An exercise in trust: how Jono and Ben are cracking the branded content conundrum

Brands are increasingly looking to put their messages inside the content, rather than inbetween it. Formats like The Block NZ and Masterchef allow for what the broadcasters like to call ‘seamless integration’, even though it can sometimes be slightly gratuitous. And a rare few other shows, chief among them Jono and Ben at 10, are using their skills to weave brands into the content without annoying the audience or even creating content outside of the show. Chris Lloyd, sales manager at MediaWorks’ integration team, discusses its process.

Chris Lloyd, sales manager at MediaWorks‘ integration team, has a simple rule for clients when it comes to branded content: “Look natural and don’t interrupt. They can be an enabler of funny content or experiences. But it doesn’t work when a brand comes in and makes them talk in a different way.” 

Letting go is hard for brands to do. They’re used to being in control of the message. And he says there are some who seem to think that branded content is akin to getting a 30 second ad inside the show. But, as he says, as more and more people realise they want to do this kind of thing, there is more of an acceptance that everything has to be in the editorial voice if the brands want it to work.

“We take a client brief and we try to match that to the show … They need to trust the producers. They know what’s funny and what the audience wants. It’s a trust exercise.” 

Sometimes he says it just can’t find a middle ground between the brand guidelines and the show (producers get final sign off on all the ideas). But as it continues to deliver results with its integration campaigns, and as the planning teams at Spark and OMD have been able to educate clients as to what’s going to work, he says that trust is increasing, with Heineken and V among the most progressive clients in that regard. 

Things kicked off in series one of the show. Shapes Roadies was a broadcast sponsor and that led to the creation of the Manchilds skit, which fitted in well with its brand campaign (Hallensteins now sponsors the show and Lloyd says it’s “in and around the show”, with some sketches filmed instore).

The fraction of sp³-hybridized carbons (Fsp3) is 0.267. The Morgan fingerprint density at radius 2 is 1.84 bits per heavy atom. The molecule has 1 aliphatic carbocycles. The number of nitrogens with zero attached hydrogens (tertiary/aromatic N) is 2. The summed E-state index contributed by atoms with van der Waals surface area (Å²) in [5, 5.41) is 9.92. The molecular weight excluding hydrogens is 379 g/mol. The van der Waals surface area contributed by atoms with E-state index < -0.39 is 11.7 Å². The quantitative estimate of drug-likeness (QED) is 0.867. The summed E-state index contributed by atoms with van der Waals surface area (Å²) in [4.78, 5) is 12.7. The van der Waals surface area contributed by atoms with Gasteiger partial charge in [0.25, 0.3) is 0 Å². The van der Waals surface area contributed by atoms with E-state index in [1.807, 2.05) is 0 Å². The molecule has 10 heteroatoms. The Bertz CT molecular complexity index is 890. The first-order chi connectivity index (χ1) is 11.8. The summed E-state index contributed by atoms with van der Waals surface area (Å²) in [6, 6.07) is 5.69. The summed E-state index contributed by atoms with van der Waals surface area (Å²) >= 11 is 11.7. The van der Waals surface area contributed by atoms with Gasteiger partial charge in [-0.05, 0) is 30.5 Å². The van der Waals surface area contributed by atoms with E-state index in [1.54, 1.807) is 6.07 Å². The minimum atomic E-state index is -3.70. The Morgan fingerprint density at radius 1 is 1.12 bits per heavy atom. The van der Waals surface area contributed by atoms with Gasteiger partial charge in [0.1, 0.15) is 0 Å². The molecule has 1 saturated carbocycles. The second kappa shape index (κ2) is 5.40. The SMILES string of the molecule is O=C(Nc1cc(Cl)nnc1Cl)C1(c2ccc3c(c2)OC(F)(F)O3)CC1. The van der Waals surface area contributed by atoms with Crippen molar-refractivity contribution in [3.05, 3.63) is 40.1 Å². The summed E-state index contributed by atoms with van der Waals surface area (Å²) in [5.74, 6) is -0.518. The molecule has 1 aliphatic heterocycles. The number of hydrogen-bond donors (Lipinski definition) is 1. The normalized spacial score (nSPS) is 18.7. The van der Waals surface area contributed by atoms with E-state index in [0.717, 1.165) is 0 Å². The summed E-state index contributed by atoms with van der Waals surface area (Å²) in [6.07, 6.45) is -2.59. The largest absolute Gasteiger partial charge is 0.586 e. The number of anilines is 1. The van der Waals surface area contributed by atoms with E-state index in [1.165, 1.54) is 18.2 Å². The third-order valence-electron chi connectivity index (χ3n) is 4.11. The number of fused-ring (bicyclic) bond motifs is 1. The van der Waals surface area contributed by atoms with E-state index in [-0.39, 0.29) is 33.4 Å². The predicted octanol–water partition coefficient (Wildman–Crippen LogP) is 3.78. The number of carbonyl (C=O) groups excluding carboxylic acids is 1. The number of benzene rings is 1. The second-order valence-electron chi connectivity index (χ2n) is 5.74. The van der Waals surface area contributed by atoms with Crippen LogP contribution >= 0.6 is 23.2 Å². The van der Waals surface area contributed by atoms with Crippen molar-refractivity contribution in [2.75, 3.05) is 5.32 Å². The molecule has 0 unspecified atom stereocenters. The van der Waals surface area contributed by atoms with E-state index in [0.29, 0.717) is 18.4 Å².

It then got briefed on an opportunity to do a local version of Heineken’s international ‘Dropped’ campaign, which was all about taking drinkers out of their comfort zone and seeing if they could think on their feet. 

It wasn’t easy, however. He says the Singapore office didn’t really get the humour. And neither did the Dutch. But the locals understood the pair were a good fit, so MediaWorks created something outside of the show that called on the expertise of the hosts and the producers to create good content. 

 And the success of that led to the Road to the Final campaign. 

Generally, Lloyd says New Zealanders don’t care that much about football, whereas overseas “they will crawl over cut glass to get tickets” to an event like the Champions League. So instead of focusing on the sporting occasion, it dialled up the luxury, money-can’t-buy elements of the prize (and got Jono and Ben to embrace the Wayne’s World approach by openly acknowledging the deal). 

It asked people to apply for a spot and then, in the spirit of Heineken’s Dropped campaign, put the finalists through a series of challenges to find out how they reacted. The highlight was the creation of a fake TV studio at Sale St, where they thought they were going to be interviewed by Heineken executives but instead were led into a ‘studio’ and led to believe a show was being filmed. Some couldn’t handle the jandal when the pressure came on, but some proved they were “men of the world”. And it led to some great, if awkward, viewing.